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June 3, 2001, Sunday
Nurturing a Colt’s Inner Superstar


Wander through the back of Belmont Park this week as the finest 3-year-olds prepare for the 133rd Belmont Stakes on Saturday and you’ll see some strange devices being used on the thoroughbreds.

Horse trainers have long used acupressure to diagnose sore muscles and potential problems from snout to hoof, but they have become more willing to supplement — or even bypass — traditional drug treatments for stiff joints and tender feet with alternative therapies like ultra-sound and electromagnets.




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Monarchos wins the 2001 Kentucky Derby, in the second fastest time ever. His trainers used the Equitonic daily before the race.
"Equitonic Therapy was a daily part of our preparations to help Monarchos win the Kentucky Derby" - Yvonne Azeff, Assistant Trainer (lower right)

Monarchos, the Kentucky Derby winner, simply melts when a kind of helmet is fitted over his gray head and a constellation of tiny lasers massages his powerful neck and spine. His legs are pulled and his neck stretched by a licensed chiropractor. Acupuncture has helped relieve stress on his ankles and hindquarters. And he is devoted to what his trainers call ‘’the chi-gong machine,’’ an ultrasound device. (ed: infrasound)

‘’Within two minutes his eyes gets soft, he yawns and goes into La-La Land — just like a person getting massage,’’ said Yvonne Azeff, an assistant to his trainer, John Ward.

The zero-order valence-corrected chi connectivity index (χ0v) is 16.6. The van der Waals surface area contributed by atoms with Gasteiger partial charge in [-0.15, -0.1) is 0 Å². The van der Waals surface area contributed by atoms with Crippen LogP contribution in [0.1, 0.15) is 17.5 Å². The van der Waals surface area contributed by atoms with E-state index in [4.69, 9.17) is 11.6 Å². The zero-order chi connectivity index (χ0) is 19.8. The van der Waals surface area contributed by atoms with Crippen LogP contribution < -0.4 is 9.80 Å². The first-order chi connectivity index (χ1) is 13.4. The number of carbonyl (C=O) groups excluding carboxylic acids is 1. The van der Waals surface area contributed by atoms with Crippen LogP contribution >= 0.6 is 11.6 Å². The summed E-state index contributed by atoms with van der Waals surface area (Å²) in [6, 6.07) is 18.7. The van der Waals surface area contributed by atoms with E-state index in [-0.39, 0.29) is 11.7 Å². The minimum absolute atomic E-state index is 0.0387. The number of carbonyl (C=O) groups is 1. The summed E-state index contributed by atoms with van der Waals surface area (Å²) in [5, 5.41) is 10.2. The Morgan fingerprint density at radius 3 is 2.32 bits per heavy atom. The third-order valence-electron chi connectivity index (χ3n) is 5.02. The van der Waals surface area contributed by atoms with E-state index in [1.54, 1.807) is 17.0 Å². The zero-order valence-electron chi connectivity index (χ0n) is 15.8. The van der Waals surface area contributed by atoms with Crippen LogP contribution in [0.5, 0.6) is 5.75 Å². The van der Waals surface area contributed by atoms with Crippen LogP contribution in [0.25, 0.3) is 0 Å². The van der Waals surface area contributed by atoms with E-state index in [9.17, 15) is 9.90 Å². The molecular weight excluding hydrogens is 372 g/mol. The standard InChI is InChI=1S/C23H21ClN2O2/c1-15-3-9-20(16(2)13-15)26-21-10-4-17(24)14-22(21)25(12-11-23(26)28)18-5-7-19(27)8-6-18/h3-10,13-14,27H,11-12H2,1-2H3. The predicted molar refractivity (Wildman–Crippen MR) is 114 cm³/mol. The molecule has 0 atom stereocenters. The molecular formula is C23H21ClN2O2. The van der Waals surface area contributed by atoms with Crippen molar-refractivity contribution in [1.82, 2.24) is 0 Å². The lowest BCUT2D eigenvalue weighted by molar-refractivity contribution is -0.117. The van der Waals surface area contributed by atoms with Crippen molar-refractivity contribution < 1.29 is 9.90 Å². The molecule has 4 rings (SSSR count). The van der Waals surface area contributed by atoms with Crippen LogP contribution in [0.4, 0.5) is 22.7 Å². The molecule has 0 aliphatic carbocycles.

The colt cost $170,000 as a 2-year-old but is now worth at least $30 million as a stud prospect by virtue of his victory at Churchill Downs in the fastest time since Secretariat’s legendary run in 1973. Mr. Ward, a third-generation horseman, says that Monarchos is a ‘’superstar athlete’’ and that such athletes — like Shaquille O’Neal, who thrives on eastern medicine — deserve such treatment.

‘’You keep superstars healthy and happy,’’ said Mr. Ward, who spends $50 a day on his colt’s new age therapy. ‘’You pamper them.’’ And, he said, ‘’I know it’s cut down on the amount of anti-inflammatory medicine we use.’’

Still, there are skeptics. The trainer of Point Given, the Preakness winner and likely co-favorite with Monarchos for the third leg of the Triple Crown, prefers the age of reason over the new age. ‘’I don’t use voodoo,’’ said Bob Baffert. ‘’When I want to pamper my colt, I give him mints.’’

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